• Do not discount your fees. You are not a charity. If people are struggling then reduce the scope so they do more for themselves eg we provide basic bookkeeping training videos if the owner is capable of doing this themselves
• Do not provide extended credit. You are not a bank.
• Set appointments in your diary to make time to do something for yourself
• Ring up an old friend and arrange to meet for lunch or an enjoyable activity. It will get you out of the office. If you’d prefer to be alone then book a facial or a massage or plan a bike ride with a nice cake stop.
• Set an alarm for when you intend to finish your working day and then leave your laptop on your desk when you close your office door
• Stop reading this and practise saying “no”
I don’t know about you but I use social media for networking rather than selling. Like face to face networking I like to take my time to get to know somebody and find out what interests we have in common, exchange a little bit of information about our respective businesses, and to see whether we actually like each other. I’ll then arrange to meet for a coffee if they’re nearby or if we’re going to be at the same business event.
The other form of networking I’ve been doing recently is internet dating and, rightly or wrongly, I follow the same sort of format. I get to know somebody online before meeting up to see whether we get along in real life.
But both forms of networking have pushy people.
Linked In has the annoying people who connect with you only to try and sell you something, or to persuade you to give up your valuable time for a “free” software demo (hint: my time is a limited resource so it has a value). The online dating arena is full of people wanting to promote their “assets” by sending photos or wanting sex before you’ve even met for that first coffee.
Whether in business or dating, timing is everything. Please take your time to get to know people and don’t assume that people want to see the whole package before they have got to know you. A good relationship is worth investing a bit of time up front.
I’m on holiday and the town I’m staying in has all sorts of churches in the centre. But the thing that strikes me is how uninviting some of them are. I’m sure these churches would probably say that they want to welcome and encourage outsiders to come inside but that’s not the message they’re putting across.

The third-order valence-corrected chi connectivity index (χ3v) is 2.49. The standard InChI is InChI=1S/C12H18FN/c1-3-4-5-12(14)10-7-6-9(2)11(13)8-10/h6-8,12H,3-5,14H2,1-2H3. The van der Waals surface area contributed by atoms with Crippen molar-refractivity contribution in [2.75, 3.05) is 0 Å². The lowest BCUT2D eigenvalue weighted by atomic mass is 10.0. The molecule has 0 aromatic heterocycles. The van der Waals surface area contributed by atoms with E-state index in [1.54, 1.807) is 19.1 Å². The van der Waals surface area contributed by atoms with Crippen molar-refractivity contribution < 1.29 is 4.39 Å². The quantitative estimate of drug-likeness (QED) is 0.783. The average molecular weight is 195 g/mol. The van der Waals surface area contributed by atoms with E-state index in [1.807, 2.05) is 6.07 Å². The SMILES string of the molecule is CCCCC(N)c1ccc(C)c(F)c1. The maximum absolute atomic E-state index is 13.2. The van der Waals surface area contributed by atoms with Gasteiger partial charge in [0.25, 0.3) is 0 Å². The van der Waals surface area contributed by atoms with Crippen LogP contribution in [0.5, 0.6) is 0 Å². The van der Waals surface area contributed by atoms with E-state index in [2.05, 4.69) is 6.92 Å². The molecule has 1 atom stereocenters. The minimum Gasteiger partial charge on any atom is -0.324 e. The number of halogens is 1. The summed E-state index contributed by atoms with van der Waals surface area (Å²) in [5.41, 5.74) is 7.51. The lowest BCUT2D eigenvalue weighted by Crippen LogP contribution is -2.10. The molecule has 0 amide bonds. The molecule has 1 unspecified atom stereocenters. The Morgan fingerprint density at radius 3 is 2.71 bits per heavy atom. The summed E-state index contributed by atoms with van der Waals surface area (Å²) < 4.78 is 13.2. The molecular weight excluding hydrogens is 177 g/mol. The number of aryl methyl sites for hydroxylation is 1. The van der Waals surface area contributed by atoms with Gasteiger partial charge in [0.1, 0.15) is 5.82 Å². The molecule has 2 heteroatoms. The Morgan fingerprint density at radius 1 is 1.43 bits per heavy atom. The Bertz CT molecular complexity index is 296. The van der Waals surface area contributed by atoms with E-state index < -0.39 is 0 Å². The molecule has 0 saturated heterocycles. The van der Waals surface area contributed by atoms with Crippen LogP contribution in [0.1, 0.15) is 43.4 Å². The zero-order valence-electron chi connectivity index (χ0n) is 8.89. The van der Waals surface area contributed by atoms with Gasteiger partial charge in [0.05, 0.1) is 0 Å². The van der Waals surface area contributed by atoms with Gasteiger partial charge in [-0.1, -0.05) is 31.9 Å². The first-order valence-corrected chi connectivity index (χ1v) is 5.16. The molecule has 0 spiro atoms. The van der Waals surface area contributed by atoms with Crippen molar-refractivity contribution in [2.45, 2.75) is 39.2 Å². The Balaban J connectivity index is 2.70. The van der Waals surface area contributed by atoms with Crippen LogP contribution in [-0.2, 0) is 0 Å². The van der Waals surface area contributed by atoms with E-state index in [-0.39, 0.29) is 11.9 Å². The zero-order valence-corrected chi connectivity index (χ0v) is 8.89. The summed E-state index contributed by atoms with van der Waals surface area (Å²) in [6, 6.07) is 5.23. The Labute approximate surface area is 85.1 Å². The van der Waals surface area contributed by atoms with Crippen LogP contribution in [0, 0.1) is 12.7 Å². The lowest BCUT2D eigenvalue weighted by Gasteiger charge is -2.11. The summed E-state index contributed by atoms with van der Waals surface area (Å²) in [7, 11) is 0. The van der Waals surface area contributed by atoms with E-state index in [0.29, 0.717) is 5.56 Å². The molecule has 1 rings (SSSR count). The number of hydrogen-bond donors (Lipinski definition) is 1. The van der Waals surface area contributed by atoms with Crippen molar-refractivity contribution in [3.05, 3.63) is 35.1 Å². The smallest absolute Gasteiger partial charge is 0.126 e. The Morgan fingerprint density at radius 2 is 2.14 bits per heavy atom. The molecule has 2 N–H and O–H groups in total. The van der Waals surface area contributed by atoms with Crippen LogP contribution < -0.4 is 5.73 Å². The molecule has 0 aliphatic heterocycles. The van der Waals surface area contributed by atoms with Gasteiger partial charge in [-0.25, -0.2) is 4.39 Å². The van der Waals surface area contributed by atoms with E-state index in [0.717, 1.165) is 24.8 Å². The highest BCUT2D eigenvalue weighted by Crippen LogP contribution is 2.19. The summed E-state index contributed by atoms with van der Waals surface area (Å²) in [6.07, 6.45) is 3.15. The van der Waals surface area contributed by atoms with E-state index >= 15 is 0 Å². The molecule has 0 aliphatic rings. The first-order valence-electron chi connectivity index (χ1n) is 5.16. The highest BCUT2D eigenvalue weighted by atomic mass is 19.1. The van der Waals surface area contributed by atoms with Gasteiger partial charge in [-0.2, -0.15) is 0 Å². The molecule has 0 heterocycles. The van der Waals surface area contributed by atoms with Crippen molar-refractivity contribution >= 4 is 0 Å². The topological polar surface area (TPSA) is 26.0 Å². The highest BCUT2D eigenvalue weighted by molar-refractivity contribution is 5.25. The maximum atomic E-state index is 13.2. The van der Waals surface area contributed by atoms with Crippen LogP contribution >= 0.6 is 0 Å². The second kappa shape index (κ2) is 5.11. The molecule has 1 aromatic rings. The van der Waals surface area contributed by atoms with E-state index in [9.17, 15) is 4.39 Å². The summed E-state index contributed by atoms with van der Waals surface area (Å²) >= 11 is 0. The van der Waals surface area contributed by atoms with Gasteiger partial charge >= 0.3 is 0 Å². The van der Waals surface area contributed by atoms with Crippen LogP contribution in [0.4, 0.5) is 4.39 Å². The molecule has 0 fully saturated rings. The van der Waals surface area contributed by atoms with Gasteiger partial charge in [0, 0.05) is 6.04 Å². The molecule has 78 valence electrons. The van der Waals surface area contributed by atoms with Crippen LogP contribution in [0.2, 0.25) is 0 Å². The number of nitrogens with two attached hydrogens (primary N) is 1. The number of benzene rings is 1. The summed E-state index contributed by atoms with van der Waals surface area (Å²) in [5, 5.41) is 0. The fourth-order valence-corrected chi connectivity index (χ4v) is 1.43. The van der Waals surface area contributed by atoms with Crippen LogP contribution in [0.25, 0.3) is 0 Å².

One has a sign ‘Consecrated ground – no dogs’ which is short and to the point. Could this have been worded in a gentler way? And how many people know what consecrated means anyway?
One has a sign ‘John 3:16’ which is just a mystery to everybody apart from the initiated. Could this have been written in plain English without code or jargon?
As an accountant we’re often guilty of making people feel excluded through our use of jargon and poor communication skills. Have a look at your own business with the eyes of an outsider and see how you could be more inclusive and welcome in people who want to know more.
And don’t forget to book your holiday if you haven’t yet done so.
Several years ago I started speaking to promote my old accountancy business, Hudson Accountants. Like most people I hate public speaking but I went to a school that taught this useful business skill and, by about the third event, I felt reasonably comfortable.
Until I joined the Professional Speaking Association!
Being an occasional speaker is very different from being a professional speaker and so I felt that I needed to relearn my craft. Fortunately the PSA is really good for helping speakers to speak more and speak better and I am now a full member, a former Regional President, and I’ve been invited to speak at one of their national conferences for the second time.
Usually I speak to accountants and business owners who are more interested in my content than the way I deliver it. At the PSA my peers will (kindly) analyse the way I deliver my expertise too. It can be quite scary but I know that, if I’m brave enough to ask for feedback, they will be very helpful.
How do you make sure that you’re always getting better at what you do?
PS. If you’re new to speaking then I recommend joining your local Toastmasters or ask me about individual speaker coaches.
Both Hudson Business Advice and Minerva Accountants are paperless businesses. It feels great but, if you have a lot of paper in your business you may wish to start by becoming a less-paper business.
Look at all the ways that you handle paper in your business:
Paper in – can you get your clients to deal with you electronically through email, online portals and electronic forms etc. (Don’t forget to offer a telephone option). Ask suppliers to send their invoices electronically and use bank feeds instead of paper statements. We scan all incoming mail and file electronically.